On Monday, President Trump had a phone call with Russian President Vladimir Putin, where they apparently talked about the oil market and agreed to have their top energy officials follow up with another discussion.

Nothing concrete has materialized as of yet. 

Related: An Oilman’s Plea To President Trump

  The notion of a Texas/U.S. negotiation with OPEC and Russia on some sort of a global production cut faces enormous obstacles, not least of which is the benefit to Riyadh and Moscow of a shale industry going belly up. 

But in the CNBC interview, Sheffield saved his ire for the oil majors. “We’ve run into roadblocks. We’ve had opposition from Exxon, who controls API and TXOGA,” Sheffield said, referring to the American Petroleum Institute and the Texas Oil & Gas Association, two powerful industry lobby groups. “They prefer all the independents to go bankrupt and pick up the scraps.”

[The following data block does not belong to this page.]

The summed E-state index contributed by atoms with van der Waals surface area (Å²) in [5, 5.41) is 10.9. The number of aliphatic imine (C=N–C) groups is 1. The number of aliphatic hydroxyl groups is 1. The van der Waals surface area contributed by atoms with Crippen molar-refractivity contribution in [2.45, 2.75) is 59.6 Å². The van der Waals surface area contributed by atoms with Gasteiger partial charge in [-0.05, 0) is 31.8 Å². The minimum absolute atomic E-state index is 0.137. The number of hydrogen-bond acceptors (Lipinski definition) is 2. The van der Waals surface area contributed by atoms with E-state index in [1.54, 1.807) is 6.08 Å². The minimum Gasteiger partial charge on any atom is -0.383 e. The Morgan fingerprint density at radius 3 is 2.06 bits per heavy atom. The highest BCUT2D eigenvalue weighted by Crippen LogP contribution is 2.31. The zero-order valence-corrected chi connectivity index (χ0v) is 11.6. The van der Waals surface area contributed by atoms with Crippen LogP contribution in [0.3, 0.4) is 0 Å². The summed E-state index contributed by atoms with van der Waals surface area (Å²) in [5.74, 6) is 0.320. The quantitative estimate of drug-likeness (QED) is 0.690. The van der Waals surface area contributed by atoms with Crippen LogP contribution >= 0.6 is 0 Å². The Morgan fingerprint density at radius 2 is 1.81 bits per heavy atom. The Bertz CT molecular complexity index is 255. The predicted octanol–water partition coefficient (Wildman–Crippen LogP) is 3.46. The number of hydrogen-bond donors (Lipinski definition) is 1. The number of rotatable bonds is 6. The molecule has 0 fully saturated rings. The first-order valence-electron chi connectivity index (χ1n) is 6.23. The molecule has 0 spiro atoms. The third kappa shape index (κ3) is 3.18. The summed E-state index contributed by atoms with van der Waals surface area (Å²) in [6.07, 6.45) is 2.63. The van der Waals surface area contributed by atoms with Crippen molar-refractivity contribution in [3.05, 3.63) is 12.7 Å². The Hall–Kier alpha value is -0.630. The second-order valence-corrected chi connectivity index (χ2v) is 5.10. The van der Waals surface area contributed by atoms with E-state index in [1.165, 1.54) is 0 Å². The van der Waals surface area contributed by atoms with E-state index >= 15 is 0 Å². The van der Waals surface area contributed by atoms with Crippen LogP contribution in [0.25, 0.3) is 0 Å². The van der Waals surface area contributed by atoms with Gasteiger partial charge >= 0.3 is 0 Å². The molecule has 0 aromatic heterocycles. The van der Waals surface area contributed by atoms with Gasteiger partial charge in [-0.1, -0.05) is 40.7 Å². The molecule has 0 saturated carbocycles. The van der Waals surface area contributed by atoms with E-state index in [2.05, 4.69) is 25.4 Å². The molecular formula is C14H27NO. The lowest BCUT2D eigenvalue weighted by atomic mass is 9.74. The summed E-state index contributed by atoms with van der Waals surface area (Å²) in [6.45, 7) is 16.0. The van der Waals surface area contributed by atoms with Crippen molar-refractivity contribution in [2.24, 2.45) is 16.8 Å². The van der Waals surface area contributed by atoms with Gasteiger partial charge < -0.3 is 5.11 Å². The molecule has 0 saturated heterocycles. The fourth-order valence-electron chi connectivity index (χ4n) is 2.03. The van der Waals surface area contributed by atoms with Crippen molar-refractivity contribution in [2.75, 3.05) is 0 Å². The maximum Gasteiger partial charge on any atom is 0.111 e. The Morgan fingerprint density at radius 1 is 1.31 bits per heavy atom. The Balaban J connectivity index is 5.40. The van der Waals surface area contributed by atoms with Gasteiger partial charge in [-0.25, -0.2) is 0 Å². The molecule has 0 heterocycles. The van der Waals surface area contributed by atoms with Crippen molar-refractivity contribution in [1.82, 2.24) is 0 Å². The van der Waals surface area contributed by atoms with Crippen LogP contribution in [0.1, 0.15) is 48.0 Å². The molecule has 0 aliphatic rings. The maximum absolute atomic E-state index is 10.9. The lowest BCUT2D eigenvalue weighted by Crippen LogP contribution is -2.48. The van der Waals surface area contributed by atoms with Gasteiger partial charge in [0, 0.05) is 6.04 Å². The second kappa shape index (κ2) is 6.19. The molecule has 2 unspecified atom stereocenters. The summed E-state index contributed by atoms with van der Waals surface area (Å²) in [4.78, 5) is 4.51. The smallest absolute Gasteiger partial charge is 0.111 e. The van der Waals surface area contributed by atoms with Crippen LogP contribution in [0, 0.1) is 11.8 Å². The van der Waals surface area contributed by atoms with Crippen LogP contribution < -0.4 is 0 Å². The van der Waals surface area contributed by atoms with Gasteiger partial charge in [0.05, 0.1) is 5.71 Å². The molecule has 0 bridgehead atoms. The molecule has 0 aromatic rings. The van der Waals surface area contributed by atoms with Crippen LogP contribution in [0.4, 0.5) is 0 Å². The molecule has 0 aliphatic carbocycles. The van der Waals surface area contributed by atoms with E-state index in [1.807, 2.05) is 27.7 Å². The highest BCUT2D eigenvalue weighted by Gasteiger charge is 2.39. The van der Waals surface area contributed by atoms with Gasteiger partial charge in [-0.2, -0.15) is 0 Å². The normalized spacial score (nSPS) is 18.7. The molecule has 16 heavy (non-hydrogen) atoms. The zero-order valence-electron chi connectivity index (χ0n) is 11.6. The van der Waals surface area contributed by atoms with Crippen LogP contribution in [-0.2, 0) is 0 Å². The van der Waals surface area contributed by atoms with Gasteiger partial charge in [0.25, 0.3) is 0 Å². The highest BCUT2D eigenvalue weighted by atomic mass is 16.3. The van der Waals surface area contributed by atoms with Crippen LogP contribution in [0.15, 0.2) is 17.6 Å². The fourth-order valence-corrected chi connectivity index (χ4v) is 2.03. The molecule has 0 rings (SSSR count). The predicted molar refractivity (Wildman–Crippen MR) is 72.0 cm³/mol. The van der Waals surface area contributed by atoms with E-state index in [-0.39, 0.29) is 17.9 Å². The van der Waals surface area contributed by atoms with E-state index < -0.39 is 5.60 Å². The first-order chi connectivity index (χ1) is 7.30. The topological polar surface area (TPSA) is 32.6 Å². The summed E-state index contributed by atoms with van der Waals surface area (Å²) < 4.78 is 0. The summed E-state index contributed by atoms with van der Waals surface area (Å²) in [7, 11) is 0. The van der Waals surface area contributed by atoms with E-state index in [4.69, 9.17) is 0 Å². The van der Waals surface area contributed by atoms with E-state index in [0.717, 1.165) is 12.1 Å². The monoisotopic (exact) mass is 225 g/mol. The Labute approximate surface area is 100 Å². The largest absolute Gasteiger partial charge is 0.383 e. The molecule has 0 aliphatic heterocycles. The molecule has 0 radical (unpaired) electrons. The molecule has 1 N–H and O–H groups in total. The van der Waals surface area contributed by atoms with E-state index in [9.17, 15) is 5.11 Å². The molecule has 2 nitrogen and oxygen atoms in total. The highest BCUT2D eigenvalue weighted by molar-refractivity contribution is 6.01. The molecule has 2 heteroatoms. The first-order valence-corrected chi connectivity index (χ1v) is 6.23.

He said others are also against some sort of agreed upon production cuts because they are in such a dire situation. “We have other companies like Marathon and Ovintiv who are opposed to it because they are so financially stressed they cannot event cut production because they’ll go bankrupt,” Sheffield added. 

Reacting to these statements, the CNBC host seemed taken aback, and asked Sheffield to clarify whether or not the oil majors were really going after small and medium-sized shale drillers. 

“Exactly,” Sheffield said. “That’s definitely what’s going on. And we have no solutions.”